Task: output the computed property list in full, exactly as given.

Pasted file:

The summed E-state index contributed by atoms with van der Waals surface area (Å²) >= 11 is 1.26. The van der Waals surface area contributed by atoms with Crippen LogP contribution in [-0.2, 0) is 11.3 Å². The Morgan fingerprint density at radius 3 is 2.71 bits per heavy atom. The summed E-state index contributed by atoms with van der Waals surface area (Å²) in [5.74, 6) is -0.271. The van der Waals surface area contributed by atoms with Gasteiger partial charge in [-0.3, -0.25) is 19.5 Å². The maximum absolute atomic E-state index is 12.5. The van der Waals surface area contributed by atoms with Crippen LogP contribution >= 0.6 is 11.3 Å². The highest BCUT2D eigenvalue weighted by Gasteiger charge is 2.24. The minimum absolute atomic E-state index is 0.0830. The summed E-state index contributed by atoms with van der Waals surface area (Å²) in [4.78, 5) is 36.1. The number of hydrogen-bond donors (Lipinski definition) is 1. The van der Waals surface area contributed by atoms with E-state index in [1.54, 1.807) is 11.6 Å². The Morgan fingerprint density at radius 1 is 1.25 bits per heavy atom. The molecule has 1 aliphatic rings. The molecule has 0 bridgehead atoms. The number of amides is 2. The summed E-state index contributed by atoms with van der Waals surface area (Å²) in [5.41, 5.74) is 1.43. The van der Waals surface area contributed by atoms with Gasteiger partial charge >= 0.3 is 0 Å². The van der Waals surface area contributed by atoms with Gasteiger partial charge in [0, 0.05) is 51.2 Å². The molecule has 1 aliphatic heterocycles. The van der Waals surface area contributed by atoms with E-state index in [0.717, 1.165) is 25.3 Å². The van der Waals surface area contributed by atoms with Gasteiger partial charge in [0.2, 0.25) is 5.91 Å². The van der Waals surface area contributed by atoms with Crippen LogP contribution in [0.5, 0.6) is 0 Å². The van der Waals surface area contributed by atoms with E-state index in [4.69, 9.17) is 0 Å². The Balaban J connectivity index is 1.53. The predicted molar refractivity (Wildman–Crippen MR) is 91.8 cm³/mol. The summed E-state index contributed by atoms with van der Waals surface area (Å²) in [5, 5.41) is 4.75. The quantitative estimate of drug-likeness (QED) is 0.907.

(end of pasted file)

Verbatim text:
The summed E-state index contributed by atoms with van der Waals surface area (Å²) >= 11 is 1.26. The van der Waals surface area contributed by atoms with Crippen LogP contribution in [-0.2, 0) is 11.3 Å². The Morgan fingerprint density at radius 3 is 2.71 bits per heavy atom. The summed E-state index contributed by atoms with van der Waals surface area (Å²) in [5.74, 6) is -0.271. The van der Waals surface area contributed by atoms with Gasteiger partial charge in [-0.3, -0.25) is 19.5 Å². The maximum absolute atomic E-state index is 12.5. The van der Waals surface area contributed by atoms with Crippen LogP contribution >= 0.6 is 11.3 Å². The highest BCUT2D eigenvalue weighted by Gasteiger charge is 2.24. The minimum absolute atomic E-state index is 0.0830. The summed E-state index contributed by atoms with van der Waals surface area (Å²) in [4.78, 5) is 36.1. The number of hydrogen-bond donors (Lipinski definition) is 1. The van der Waals surface area contributed by atoms with E-state index in [1.54, 1.807) is 11.6 Å². The Morgan fingerprint density at radius 1 is 1.25 bits per heavy atom. The molecule has 1 aliphatic rings. The molecule has 0 bridgehead atoms. The number of amides is 2. The summed E-state index contributed by atoms with van der Waals surface area (Å²) in [5.41, 5.74) is 1.43. The van der Waals surface area contributed by atoms with Gasteiger partial charge >= 0.3 is 0 Å². The van der Waals surface area contributed by atoms with Gasteiger partial charge in [0, 0.05) is 51.2 Å². The molecule has 1 aliphatic heterocycles. The van der Waals surface area contributed by atoms with E-state index in [0.717, 1.165) is 25.3 Å². The van der Waals surface area contributed by atoms with Gasteiger partial charge in [0.2, 0.25) is 5.91 Å². The van der Waals surface area contributed by atoms with Crippen LogP contribution in [0.5, 0.6) is 0 Å². The van der Waals surface area contributed by atoms with E-state index in [4.69, 9.17) is 0 Å². The Balaban J connectivity index is 1.53. The predicted molar refractivity (Wildman–Crippen MR) is 91.8 cm³/mol. The summed E-state index contributed by atoms with van der Waals surface area (Å²) in [5, 5.41) is 4.75. The quantitative estimate of drug-likeness (QED) is 0.907.